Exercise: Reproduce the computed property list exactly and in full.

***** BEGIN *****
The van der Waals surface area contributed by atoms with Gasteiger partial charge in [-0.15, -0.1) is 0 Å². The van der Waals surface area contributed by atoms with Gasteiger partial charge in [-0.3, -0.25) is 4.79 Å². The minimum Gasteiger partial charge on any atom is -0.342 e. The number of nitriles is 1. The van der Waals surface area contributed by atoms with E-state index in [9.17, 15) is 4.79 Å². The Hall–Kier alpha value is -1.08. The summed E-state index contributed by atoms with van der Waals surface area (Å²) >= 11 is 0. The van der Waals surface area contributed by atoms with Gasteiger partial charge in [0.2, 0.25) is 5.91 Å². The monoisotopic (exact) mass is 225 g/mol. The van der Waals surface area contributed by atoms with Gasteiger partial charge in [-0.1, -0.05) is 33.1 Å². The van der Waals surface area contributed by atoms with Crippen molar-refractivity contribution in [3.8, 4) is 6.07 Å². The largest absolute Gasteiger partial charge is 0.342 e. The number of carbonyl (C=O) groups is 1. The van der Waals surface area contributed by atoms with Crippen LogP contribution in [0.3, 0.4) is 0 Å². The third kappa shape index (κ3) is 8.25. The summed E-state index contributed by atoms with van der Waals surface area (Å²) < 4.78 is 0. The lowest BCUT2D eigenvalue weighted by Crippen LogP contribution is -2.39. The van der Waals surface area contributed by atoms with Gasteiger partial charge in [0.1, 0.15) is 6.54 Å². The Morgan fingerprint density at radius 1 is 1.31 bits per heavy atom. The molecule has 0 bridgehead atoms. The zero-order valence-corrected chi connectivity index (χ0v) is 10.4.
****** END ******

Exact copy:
The van der Waals surface area contributed by atoms with Gasteiger partial charge in [-0.15, -0.1) is 0 Å². The van der Waals surface area contributed by atoms with Gasteiger partial charge in [-0.3, -0.25) is 4.79 Å². The minimum Gasteiger partial charge on any atom is -0.342 e. The number of nitriles is 1. The van der Waals surface area contributed by atoms with E-state index in [9.17, 15) is 4.79 Å². The Hall–Kier alpha value is -1.08. The summed E-state index contributed by atoms with van der Waals surface area (Å²) >= 11 is 0. The van der Waals surface area contributed by atoms with Gasteiger partial charge in [0.2, 0.25) is 5.91 Å². The monoisotopic (exact) mass is 225 g/mol. The van der Waals surface area contributed by atoms with Gasteiger partial charge in [-0.1, -0.05) is 33.1 Å². The van der Waals surface area contributed by atoms with Crippen molar-refractivity contribution in [3.8, 4) is 6.07 Å². The largest absolute Gasteiger partial charge is 0.342 e. The number of carbonyl (C=O) groups is 1. The van der Waals surface area contributed by atoms with Crippen LogP contribution in [0.3, 0.4) is 0 Å². The third kappa shape index (κ3) is 8.25. The summed E-state index contributed by atoms with van der Waals surface area (Å²) < 4.78 is 0. The lowest BCUT2D eigenvalue weighted by Crippen LogP contribution is -2.39. The van der Waals surface area contributed by atoms with Gasteiger partial charge in [0.1, 0.15) is 6.54 Å². The Morgan fingerprint density at radius 1 is 1.31 bits per heavy atom. The molecule has 0 bridgehead atoms. The zero-order valence-corrected chi connectivity index (χ0v) is 10.4.